Suppress and Lift: Hong Kong and Singapore Fight Coronavirus

I trust Dr. Leung in Hong Kong who I have followed since the beginning of the coronavirus epidemic in January. Every country in the world isn’t as utterly dysfunctional as ours.

Science Mag:

“Despite setbacks, Hong Kong’s and Singapore’s targeted strategies for fighting COVID-19 may yet succeed—and provide a model for other countries emerging from their first wave of cases. Until recently, the two cities had managed to keep their case numbers remarkably low while avoiding the extreme lockdowns implemented in China and many other countries. Both fought outbreaks through aggressive testing, isolating infected people, and tracing and quarantining their contacts. For everyone else, it was almost business as usual, with a bit of social distancing.

But case numbers spiked in the second half of March, and some observers feared the strategy had failed. Hong Kong had just 149 confirmed cases on 15 March; the tally reached 1005 yesterday. Singapore’s number grew from 226 on 15 March to 2532 yesterday. Neither city is seeing the explosive growth Italy, Spain, and many areas of the United States have witnessed. Their health care systems have not been overwhelmed. But both ramped up their responses. Hong Kong recently imposed restrictions on restaurants and closed bars entirely. Singapore has closed schools and nonessential businesses and instructed residents to stay home—a dramatic escalation.

In Hong Kong, the rate of new cases has already slowed. University of Hong Kong public health specialist Gabriel Leung, who advises the city’s government, says if the trend continues, “we might be able to breathe a little bit easier” and relax the new regulations. He thinks what Hong Kong and Singapore are practicing may become the new normal in many countries: a “suppression and lift” strategy in which governments aim to alternately drive down new infections to a low level, then loosen the reins while watching for any resurgence.

When the pandemic first emerged, both Hong Kong and Singapore had certain advantages. After suffering major outbreaks of severe acute respiratory syndrome in 2003, they had built up response capabilities and laid preparedness plans. …”

New York Times:

“HONG KONG — Lockdowns, quarantines and extreme forms of physical distancing work: They are curbing the spread of Covid-19. But they cannot last indefinitely, at least not without causing enormous damage to economies and compromising peoples’ good will and emotional well-being.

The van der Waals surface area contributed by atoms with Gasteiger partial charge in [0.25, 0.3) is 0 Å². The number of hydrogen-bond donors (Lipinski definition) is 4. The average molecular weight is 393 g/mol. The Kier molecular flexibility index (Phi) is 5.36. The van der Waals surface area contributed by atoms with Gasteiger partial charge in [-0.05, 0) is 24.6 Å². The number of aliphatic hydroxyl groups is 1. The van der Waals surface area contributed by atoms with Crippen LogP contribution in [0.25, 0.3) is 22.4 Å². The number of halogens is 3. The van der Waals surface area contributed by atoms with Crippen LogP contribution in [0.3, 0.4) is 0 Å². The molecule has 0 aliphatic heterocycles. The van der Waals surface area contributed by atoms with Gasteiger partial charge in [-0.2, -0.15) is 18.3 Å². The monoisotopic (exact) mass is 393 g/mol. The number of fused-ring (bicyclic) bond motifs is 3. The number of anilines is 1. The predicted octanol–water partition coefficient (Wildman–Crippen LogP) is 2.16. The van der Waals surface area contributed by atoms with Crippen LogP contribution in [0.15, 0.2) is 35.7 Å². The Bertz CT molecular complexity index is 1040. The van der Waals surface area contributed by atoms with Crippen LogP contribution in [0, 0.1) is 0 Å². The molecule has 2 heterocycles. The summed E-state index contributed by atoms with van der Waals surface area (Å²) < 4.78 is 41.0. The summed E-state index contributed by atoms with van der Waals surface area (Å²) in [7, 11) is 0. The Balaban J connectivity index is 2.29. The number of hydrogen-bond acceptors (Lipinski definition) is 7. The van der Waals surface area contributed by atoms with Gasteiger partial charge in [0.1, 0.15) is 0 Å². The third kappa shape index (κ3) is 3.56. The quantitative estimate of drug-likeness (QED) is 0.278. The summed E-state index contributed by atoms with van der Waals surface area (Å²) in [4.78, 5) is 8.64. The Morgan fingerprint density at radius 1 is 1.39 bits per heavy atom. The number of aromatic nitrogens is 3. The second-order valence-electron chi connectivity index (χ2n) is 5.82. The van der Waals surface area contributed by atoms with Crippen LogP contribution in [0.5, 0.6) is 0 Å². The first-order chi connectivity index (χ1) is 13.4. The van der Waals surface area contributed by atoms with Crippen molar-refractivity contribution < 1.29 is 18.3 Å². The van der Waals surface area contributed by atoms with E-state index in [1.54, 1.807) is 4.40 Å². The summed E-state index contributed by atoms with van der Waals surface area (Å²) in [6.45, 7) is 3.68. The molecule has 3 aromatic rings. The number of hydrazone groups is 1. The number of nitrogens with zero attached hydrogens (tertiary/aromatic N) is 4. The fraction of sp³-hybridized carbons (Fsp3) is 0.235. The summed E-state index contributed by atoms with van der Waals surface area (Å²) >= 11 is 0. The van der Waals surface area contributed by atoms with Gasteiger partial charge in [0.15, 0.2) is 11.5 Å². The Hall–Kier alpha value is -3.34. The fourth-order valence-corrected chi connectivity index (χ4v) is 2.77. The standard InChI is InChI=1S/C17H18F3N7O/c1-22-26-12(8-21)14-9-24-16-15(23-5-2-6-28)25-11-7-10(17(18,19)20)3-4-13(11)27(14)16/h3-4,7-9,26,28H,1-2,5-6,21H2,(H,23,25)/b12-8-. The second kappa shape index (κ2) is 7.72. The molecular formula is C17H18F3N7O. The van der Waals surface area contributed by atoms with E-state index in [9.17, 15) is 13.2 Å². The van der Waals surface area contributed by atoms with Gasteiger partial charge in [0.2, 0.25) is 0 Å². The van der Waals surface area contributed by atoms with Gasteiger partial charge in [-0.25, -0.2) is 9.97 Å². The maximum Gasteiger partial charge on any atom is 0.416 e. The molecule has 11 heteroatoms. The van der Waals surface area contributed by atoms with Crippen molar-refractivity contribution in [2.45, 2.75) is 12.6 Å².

When governments decide to close schools (or not), for example, they are implicitly trying to balance these various interests. One major problem, though: Their calculus about the underlying trade-offs typically is unclear, and the criteria for their policy adjustments are unknown.

A formal framework is needed, with an explicit rationale grounded in science, for determining when and how and based on what factors to relax restrictions — and how to reapply some or all of them should another epidemic wave hit again. …”

No country on earth has lost Round 1 as badly as the United States and that is because our political class was exposed as arrogant, complacent and grossly incompetent.

Note: Coronavirus is going to be a marathon.

About Hunter Wallace 9525 Articles
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9 Comments

  1. For whatever it’s worth–and maybe not much–I’m going to state, Mr. W., a thesis that struck me maybe two weeks ago:

    There are no “superbugs.”

    I keep thinking that a belief in the possibility of that sort of sci-fi thing–a “superbug”–underlies much of the reaction to this virus; but that belief is a relic, of the pre-scientific age. Nature just isn’t that creative. Yes, there are pathogens, which, in the millennia before the rise of scientific medicine, could be scourges; but the basics of them have been figured out. No new pathogen, far more powerful than any pathogen we’ve encountered heretofore, is going to appear in the world, any more than some new chemical element is going to be discovered someday by space voyagers. The Periodic Table won’t be overturned.

    Of the two literary passages that came almost immediately to my mind when that thought struck me, the first is the following:

    “The old habit … of associating a goal with every event and a guiding, creative God with the world, is so powerful that it requires an effort for a thinker not to fall into thinking of the very aimlessness of the world as intended. This notion—that the world intentionally avoids a goal and even knows artifices for keeping itself from entering into a circular course—must occur to all those who would like to force on the world the ability for eternal novelty, i.e., on a finite, definite, unchangeable force of constant size, such as the world is, the miraculous power of infinite novelty in its forms and states. The world, even if it is no longer a god, is still supposed to be capable of the divine power of creation, the power of infinite transformations; it is supposed to consciously prevent itself from returning to any of its old forms; it is supposed to possess not only the intention but the means of avoiding any repetition; to that end, it is supposed to control every one of its movements at every moment so as to escape goals, final states, repetitions—and whatever else may follow from such an unforgivably insane way of thinking and desiring. It is still the old religious way of thinking and desiring, a kind of longing to believe that in some way the world is after all like the old beloved, infinite, boundlessly creative God-that in some way “the old God still lives”—that longing of Spinoza which was expressed in the words “deus sive natura” (he even felt “natura sive deus”).

    “What, then, is the law and belief with which the decisive change, the recently attained preponderance of the scientific spirit over the religious, God-inventing spirit, is most clearly formulated? Is it not: the world, as force, may not be thought of as unlimited, for it cannot be so thought of; we forbid ourselves the concept of an infinite force as incompatible with the concept “force.” Thus—the world also lacks the capacity for eternal novelty.”
    — Nietzsche, The Will to Power
    (See Section 1062, pages 546-7, at http://www.newforestcentre.info/uploads/7/5/7/2/7572906/nietzsche_-_the_will_to_power.pdf )

    The second is this: